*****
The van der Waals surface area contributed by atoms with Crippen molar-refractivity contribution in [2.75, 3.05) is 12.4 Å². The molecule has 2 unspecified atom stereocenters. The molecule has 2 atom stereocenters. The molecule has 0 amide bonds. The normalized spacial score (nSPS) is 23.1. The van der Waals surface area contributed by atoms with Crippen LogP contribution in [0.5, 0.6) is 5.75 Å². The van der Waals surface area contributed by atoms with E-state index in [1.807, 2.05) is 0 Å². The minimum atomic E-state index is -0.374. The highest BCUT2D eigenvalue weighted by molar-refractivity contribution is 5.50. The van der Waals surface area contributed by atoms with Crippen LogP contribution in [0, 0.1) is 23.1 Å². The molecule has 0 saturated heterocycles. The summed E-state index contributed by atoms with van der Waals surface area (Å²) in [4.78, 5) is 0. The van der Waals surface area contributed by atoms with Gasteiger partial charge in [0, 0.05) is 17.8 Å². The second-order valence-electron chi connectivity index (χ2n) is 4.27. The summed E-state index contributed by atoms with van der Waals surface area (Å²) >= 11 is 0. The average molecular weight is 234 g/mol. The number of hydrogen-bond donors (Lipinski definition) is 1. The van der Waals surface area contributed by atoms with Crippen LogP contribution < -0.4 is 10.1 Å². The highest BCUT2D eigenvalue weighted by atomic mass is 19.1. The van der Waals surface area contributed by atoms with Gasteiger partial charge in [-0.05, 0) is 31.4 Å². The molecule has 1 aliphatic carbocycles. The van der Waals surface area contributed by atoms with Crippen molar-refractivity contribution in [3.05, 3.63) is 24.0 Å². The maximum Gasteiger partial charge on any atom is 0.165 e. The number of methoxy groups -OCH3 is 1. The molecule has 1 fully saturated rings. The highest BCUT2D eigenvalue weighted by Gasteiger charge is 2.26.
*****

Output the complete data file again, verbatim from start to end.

The van der Waals surface area contributed by atoms with Crippen molar-refractivity contribution in [2.75, 3.05) is 12.4 Å². The molecule has 2 unspecified atom stereocenters. The molecule has 2 atom stereocenters. The molecule has 0 amide bonds. The normalized spacial score (nSPS) is 23.1. The van der Waals surface area contributed by atoms with Crippen LogP contribution in [0.5, 0.6) is 5.75 Å². The van der Waals surface area contributed by atoms with E-state index in [1.807, 2.05) is 0 Å². The minimum atomic E-state index is -0.374. The highest BCUT2D eigenvalue weighted by molar-refractivity contribution is 5.50. The van der Waals surface area contributed by atoms with Crippen LogP contribution in [0, 0.1) is 23.1 Å². The molecule has 0 saturated heterocycles. The summed E-state index contributed by atoms with van der Waals surface area (Å²) in [4.78, 5) is 0. The van der Waals surface area contributed by atoms with Gasteiger partial charge in [0, 0.05) is 17.8 Å². The second-order valence-electron chi connectivity index (χ2n) is 4.27. The summed E-state index contributed by atoms with van der Waals surface area (Å²) >= 11 is 0. The average molecular weight is 234 g/mol. The number of hydrogen-bond donors (Lipinski definition) is 1. The van der Waals surface area contributed by atoms with Crippen LogP contribution < -0.4 is 10.1 Å². The highest BCUT2D eigenvalue weighted by atomic mass is 19.1. The van der Waals surface area contributed by atoms with Gasteiger partial charge in [-0.05, 0) is 31.4 Å². The molecule has 1 aliphatic carbocycles. The van der Waals surface area contributed by atoms with Crippen molar-refractivity contribution in [3.05, 3.63) is 24.0 Å². The maximum Gasteiger partial charge on any atom is 0.165 e. The number of methoxy groups -OCH3 is 1. The molecule has 1 fully saturated rings. The highest BCUT2D eigenvalue weighted by Gasteiger charge is 2.26.